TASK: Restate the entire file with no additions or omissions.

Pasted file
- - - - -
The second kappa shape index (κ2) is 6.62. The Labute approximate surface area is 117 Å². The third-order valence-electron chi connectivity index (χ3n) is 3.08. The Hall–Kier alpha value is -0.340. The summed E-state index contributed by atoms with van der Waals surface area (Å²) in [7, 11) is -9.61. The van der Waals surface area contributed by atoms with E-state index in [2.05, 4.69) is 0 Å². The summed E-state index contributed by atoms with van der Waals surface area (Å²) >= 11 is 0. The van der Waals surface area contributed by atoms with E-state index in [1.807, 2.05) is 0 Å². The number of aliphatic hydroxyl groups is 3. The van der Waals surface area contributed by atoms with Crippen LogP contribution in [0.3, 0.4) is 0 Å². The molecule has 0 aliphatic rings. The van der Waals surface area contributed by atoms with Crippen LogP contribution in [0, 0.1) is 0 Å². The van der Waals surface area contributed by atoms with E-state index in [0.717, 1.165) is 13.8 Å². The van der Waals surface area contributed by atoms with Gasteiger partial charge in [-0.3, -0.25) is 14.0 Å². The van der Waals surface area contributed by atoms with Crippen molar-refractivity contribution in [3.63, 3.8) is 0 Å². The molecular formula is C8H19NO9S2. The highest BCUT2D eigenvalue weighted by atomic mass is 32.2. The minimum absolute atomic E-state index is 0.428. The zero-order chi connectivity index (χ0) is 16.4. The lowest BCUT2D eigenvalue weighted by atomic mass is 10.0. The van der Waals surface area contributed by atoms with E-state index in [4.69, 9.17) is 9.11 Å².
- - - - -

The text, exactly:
The second kappa shape index (κ2) is 6.62. The Labute approximate surface area is 117 Å². The third-order valence-electron chi connectivity index (χ3n) is 3.08. The Hall–Kier alpha value is -0.340. The summed E-state index contributed by atoms with van der Waals surface area (Å²) in [7, 11) is -9.61. The van der Waals surface area contributed by atoms with E-state index in [2.05, 4.69) is 0 Å². The summed E-state index contributed by atoms with van der Waals surface area (Å²) >= 11 is 0. The van der Waals surface area contributed by atoms with E-state index in [1.807, 2.05) is 0 Å². The number of aliphatic hydroxyl groups is 3. The van der Waals surface area contributed by atoms with Crippen LogP contribution in [0.3, 0.4) is 0 Å². The molecule has 0 aliphatic rings. The van der Waals surface area contributed by atoms with Crippen LogP contribution in [0, 0.1) is 0 Å². The van der Waals surface area contributed by atoms with E-state index in [0.717, 1.165) is 13.8 Å². The van der Waals surface area contributed by atoms with Gasteiger partial charge in [-0.3, -0.25) is 14.0 Å². The van der Waals surface area contributed by atoms with Crippen molar-refractivity contribution in [3.63, 3.8) is 0 Å². The molecular formula is C8H19NO9S2. The highest BCUT2D eigenvalue weighted by atomic mass is 32.2. The minimum absolute atomic E-state index is 0.428. The zero-order chi connectivity index (χ0) is 16.4. The lowest BCUT2D eigenvalue weighted by atomic mass is 10.0. The van der Waals surface area contributed by atoms with E-state index in [4.69, 9.17) is 9.11 Å².